7.
Product and Process Comparisons
7.2. Comparisons based on data from one process 7.2.1. Do the observations come from a particular distribution?


Choice of number of groups for "Goodness of Fit" tests is important  but only useful rules of thumb can be given  The test requires that the data first be grouped. The actual number of observations in each group is compared to the expected number of observations and the test statistic is calculated as a function of this difference. The number of groups and how group membership is defined will affect the power of the test (i.e., how sensitive it is to detecting departures from the null hypothesis). Power will not only be affected by the number of groups and how they are defined, but by the sample size and shape of the null and underlying (true) distributions. Despite the lack of a clear "best method", some useful rules of thumb can be given.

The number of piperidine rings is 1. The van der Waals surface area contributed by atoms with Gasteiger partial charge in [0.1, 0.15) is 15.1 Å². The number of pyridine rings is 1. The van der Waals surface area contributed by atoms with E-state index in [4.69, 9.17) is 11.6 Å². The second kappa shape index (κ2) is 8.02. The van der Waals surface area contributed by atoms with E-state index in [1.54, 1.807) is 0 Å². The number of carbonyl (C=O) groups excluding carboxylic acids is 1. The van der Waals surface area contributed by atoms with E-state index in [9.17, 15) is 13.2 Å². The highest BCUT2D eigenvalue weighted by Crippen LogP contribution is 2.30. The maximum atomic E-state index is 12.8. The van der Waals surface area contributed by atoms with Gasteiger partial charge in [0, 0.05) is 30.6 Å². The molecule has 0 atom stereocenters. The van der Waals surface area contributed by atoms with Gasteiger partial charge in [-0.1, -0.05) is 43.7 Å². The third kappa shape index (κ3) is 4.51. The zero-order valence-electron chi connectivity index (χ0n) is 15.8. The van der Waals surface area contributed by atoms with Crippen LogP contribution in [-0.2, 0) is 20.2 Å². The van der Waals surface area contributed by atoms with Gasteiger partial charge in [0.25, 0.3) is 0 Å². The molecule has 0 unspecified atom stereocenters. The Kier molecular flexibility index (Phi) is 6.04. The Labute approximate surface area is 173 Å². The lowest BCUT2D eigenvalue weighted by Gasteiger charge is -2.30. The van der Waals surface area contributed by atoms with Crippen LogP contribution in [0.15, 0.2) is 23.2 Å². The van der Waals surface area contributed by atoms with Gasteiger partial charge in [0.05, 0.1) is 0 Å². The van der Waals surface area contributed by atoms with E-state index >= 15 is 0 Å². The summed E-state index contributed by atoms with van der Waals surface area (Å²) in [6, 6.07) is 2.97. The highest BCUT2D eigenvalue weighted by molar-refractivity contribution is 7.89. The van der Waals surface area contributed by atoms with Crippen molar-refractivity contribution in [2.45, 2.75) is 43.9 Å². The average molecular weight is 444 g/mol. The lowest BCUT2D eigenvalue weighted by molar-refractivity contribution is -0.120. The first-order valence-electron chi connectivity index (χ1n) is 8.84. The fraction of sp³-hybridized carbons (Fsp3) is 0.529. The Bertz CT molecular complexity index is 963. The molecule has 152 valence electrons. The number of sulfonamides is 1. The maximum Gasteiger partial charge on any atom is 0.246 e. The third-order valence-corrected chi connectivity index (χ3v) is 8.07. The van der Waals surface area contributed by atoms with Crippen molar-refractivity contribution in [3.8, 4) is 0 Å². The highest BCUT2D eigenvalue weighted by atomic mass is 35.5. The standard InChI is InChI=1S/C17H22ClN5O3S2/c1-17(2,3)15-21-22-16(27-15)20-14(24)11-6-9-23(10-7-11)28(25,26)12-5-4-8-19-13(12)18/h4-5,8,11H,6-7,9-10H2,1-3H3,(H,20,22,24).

Group Membership  When data are discrete, group membership is unambiguous. Tabulation or cross tabulation can be used to categorize the data. Continuous data present a more difficult challenge. One defines groups by segmenting the range of possible values into nonoverlapping intervals. Group membership can then be defined by the endpoints of the intervals. In general, power is maximized by choosing endpoints such that group membership is equiprobable (i.e., the probabilities associated with an observation falling into a given group are divided as evenly as possible across the intervals). Many commercial software packages follow this procedure.  
Ruleofthumb for number of groups  One ruleofthumb suggests using the value \(2 n^{2/5}\) as a good starting point for choosing the number of groups. Another wellknown ruleofthumb requires every group to have at least five data points.  
Computation of the chisquare goodnessoffit test  The formulas for the computation of the chisquare goodnesoffit test are given in the EDA chapter.